The Bradys: Conservative but mod, circa ’90
Married…With Children: Roach motel
Thirtysomething: Enviable
The Flintstones: Suburban cave

Clothing Style
The Brady Bunch: Early Osmonds
The Bradys: Made in the USA
Married…With Children: Flammable fabrics
Thirtysomething: Eclectic earth tones; nice ties
The Flintstones: One-piece

Most Annoying Character
The Brady Bunch: Alice’s cousin Emma, the substitute housekeeper (too strict)
The Bradys: Marcia’s husband, Wally (chronically unemployable)
Married…With Children: Steve (supercilious)
Thirtysomething: Ellyn (goes through Hope’s drawers, babbles, changes hairstyle every other week, generally mistreats her friends)
The Flintstones: Mr. Slate (bossy)

Attitude Toward Sex
The Brady Bunch: Never heard of it
The Bradys: Omigod — even Cindy does it!
Married…With Children: Peg: Yes. Al: No.
Thirtysomething: They didn’t get all those kids by accident.
The Flintstones: Prehistoric

How Spouses Fight
The Brady Bunch: They don’t.
The Bradys: Infrequently, but it happens
Married…With Children: Tooth and nail
Thirtysomething: They stop talking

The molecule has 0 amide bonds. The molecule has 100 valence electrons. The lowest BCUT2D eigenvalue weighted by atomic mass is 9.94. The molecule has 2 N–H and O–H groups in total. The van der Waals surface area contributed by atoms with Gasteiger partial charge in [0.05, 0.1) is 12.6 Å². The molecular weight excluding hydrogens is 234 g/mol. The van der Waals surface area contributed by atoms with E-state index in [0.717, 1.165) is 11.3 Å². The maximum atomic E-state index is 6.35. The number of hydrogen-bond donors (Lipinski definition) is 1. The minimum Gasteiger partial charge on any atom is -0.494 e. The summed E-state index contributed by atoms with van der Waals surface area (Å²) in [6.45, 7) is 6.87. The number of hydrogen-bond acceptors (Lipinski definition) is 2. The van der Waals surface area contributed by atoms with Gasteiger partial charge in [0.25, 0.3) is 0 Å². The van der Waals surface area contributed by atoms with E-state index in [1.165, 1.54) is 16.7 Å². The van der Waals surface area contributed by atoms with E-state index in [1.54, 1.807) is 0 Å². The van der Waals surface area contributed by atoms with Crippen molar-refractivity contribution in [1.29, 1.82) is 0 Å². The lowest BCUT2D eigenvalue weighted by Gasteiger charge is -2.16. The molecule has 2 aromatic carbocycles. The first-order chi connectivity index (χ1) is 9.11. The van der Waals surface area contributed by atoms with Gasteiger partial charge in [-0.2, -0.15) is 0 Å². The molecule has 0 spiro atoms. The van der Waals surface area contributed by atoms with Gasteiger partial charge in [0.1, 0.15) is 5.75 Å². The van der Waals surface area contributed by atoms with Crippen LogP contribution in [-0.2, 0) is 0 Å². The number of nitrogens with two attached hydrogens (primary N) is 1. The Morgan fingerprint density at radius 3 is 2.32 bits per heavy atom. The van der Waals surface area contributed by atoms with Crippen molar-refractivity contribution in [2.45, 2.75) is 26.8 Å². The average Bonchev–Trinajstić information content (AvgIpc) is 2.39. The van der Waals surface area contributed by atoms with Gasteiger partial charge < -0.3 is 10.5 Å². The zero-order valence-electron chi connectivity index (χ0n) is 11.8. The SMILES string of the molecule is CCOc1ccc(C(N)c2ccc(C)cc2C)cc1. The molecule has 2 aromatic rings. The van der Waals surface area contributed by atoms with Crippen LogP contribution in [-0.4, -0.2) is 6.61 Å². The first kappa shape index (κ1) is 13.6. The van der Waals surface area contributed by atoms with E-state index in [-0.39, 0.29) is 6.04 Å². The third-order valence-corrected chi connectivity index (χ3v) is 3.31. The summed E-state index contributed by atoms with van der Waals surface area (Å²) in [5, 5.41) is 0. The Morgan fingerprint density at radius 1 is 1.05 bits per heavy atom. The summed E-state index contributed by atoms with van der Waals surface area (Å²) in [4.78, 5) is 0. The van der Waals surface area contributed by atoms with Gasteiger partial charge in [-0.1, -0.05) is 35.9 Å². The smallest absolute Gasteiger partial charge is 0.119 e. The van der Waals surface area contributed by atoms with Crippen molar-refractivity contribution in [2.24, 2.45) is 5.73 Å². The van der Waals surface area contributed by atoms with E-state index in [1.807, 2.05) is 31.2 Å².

The Flintstones: Fred and Barney go bowling while Wilma and Betty max out their charge cards.

How Kids Get Into Trouble
The Brady Bunch: Greg takes a puff of a cigarette.
The Bradys: Carol’s grandson steals her business cards and sticks them in the spokes of Bobby’s wheelchair.
Married…With Children: By committing felonies
Thirtysomething: Ethan plays with a forbidden toy rocket.
The Flintstones: They don’t.

How They’re Punished

The Brady Bunch: ”It’s not what you did, honey — it’s that you couldn’t come to us.”
The Bradys ”Next time, ask.”
Married…With Children: By the authorities
Thirtysomething: It blows up in his face.
The Flintstones: They’re not.

What Family Does For Fun
The Brady Bunch: Takes special three-part vacations to Hawaii and the Grand Canyon